Pincher Creek is a small town in Southern Alberta that is the jumping off point for Waterton Lakes National Park which is about one hour away.
It is a place where the Prairies meet the Rocky Mountains and it is an absolutely beautiful setting.
Wind farms line the plains with stark mountains filling in the backdrop.
Cattle graze in the fields and giant bales of hay dot the landscape.
Pincher Creek Alberta
We loved having the freedom to drive around from place during our road trip through Alberta to see all the tourist stops.
One thing about travel in Canada is you must have a car is a must.
We have a huge country and every province is very spread out. So, do as the Canadians do and drive!
Our favourite site happened by chance as we were driving to Crowsnest Pass.
The Burmis Tree was a site we caught by accident out of the corner of our eye as we passed a group of bikers taking a look.
This tree welcomes travelers entering “The Pass” and is the symbol of endurance for the people of the region.
This Limber Pine Tree has stood on this site for seven centuries.
Unfortunately, this tree died in the late 1970s and eventually toppled over in 1998.
However, it had become such a symbol of Crowsnest Pass that the community rallied together and stabilized the tree.
There are now stainless steel brackets anchoring the roots and a pipe inserted into the trunk to give it support.
I’m really glad that they did this as the tree is an ominous site that is fitting for this historic place.
Crowsnest Pass is home to the deadliest rockslide in North American History.
It is believed that over 90 people were killed during the deadly rockslide here on April 29, 1903.
Dave and I noticed a valley of giant boulders and rocks as we drove by, but we thought it was a path left by an ancient glacier retreat.
It wasn’t until we visited the Frank Slide Interpretive Centre that we realized that this was from a rock slide in recent history.
It’s incredible to see the force that Mother Nature has.
82 Million tons of rock fell from Turtle Mountain and partially buried the town of Frank. To stand at the lookout point and view the massive river of rocks is a terrifying sight.
The people who lived on the outskirts of town didn’t stand a chance and were instantly buried by the momentum of the rock plowing through the river.
Just down the road from Crowsnest Pass as you make your way to Pincher Creek, is a turn off for Lundbreck Falls.
I will be honest with you, these falls are really not spectacular in person, but they do make for a beautiful photograph.
When we got there, they weren’t very large or impressive and I told Dave to make sure that he doesn’t take a deceiving photo like the ones we saw online.
We want people to know what they are coming to so that they don’t detour out of their way just for these falls.
As it turns out, you just can’t take a bad photo of the falls.
Sure, they’re small and sure there’s not much to them, but the setting is beautiful and every photo turns out great. Even my iPhone shot made it look great!
It is an area of great historical significance though and many dinosaur and prehistoric bones have been found in the vicinity.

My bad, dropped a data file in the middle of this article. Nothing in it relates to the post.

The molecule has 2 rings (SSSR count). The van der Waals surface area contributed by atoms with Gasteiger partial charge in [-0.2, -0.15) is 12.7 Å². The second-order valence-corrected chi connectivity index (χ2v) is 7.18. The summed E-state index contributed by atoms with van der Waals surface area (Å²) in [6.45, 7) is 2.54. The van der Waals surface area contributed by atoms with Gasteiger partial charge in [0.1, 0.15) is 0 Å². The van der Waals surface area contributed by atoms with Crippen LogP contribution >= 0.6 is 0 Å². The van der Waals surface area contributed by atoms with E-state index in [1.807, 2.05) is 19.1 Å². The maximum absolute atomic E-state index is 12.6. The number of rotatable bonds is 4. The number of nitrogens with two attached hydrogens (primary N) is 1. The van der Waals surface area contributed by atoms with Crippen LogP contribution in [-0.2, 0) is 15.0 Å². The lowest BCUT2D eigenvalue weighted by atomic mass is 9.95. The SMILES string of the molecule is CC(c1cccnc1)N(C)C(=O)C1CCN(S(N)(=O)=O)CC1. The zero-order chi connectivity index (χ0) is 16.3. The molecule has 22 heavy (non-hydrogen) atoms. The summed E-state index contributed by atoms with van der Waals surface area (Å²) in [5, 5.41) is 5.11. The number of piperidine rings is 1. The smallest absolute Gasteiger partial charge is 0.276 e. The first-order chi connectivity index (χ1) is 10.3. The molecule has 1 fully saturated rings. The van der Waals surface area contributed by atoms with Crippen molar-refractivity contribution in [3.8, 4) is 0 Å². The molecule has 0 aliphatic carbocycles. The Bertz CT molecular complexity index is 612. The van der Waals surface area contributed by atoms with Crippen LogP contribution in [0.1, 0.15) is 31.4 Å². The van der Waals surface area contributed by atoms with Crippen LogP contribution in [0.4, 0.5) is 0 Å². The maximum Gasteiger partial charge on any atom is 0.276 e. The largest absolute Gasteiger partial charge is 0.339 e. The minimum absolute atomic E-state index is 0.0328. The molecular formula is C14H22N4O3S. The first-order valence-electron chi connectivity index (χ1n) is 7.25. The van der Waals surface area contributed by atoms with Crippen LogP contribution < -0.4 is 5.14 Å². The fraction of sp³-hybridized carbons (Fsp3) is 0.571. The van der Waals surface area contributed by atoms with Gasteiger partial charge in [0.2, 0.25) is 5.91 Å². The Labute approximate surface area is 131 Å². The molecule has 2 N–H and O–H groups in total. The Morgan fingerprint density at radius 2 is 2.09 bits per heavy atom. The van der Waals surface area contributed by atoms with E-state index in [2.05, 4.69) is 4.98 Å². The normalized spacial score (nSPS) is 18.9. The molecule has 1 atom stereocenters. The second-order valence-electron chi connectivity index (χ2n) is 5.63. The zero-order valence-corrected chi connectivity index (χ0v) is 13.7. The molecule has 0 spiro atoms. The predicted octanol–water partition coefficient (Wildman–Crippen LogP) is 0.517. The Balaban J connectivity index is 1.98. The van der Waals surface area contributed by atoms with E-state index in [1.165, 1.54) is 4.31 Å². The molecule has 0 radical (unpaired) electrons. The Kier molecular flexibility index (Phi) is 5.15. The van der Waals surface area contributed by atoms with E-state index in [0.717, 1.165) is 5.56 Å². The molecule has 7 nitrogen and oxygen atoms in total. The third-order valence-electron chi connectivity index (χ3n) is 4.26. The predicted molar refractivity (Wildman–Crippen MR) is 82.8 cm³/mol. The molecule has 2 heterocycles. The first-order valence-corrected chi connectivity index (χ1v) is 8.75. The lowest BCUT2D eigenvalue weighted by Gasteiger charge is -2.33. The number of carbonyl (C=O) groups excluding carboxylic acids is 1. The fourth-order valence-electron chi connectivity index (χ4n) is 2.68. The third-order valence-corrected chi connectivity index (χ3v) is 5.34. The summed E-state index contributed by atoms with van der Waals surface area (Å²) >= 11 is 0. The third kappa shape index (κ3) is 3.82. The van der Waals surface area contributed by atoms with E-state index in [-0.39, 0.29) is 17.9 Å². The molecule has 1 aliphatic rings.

It was just a few km away from here that the most complete specimens of a T-Rex wer ever found and it is now on display at the Royal Tyrrell Museum in Drumheller.
So our recommendation is, if you are driving along Crowsnest Pass and are in the area of Pincher Creek, make sure to stop for a look.
If you are somewhere else that will take you out of the way, don’t make a special trip.
Head Smashed In Buffalo Jump
Okay, I’ve been wanting to see this place since I wrote an article called “Strange, Funny and Odd Names of Canadian Towns” that I wrote when I first started blogging.
I hadn’t been there at the time, but the name “Head Smashed in Buffalo Jump” definitely caught my attention.
It turns out that this location is not a town at all. It’s a UNESCO World Heritage Site and there is a community of farms and ranches around it, but a town, it is not.
Instead, it is a historical site where early prehistoric plains aboriginal people hunted buffalo.
They would herd the buffalo towards this cliff and create a stampede where they were forced to jump over and fall to their death.
It is believed that this site was used for over 5,700 years and has a pile of bones and artifacts 10 metres thick!
An estimated 50 million buffalo used to roam these planes, but with the white man came the usual death and destruction and within a few years, the buffalo disappeared to the point of near extinction.
Buffalo of Waterton
You can see buffalo roaming freely just outside the park boundaries of Waterton Lakes National Park in a reserve that you can drive your car through.
It’s very cool to see a herd of buffalo in the semi-wild, but it is tragic to think that they are no longer.
When I think about what North America used to be I envision it being like the African Savannah filled with wildlife.
We had plenty of bears and big cats, buffalo, mountain sheep, wolves and foxes.
It really was an extraordinary eco-system.
Our ancestors took all that away, but it’s beauty still remains in Alberta and with the many nature preserves and conservation areas, you can still catch a glimpse of the historical past and if you are lucky, like us, a cougar or two just may cross your path.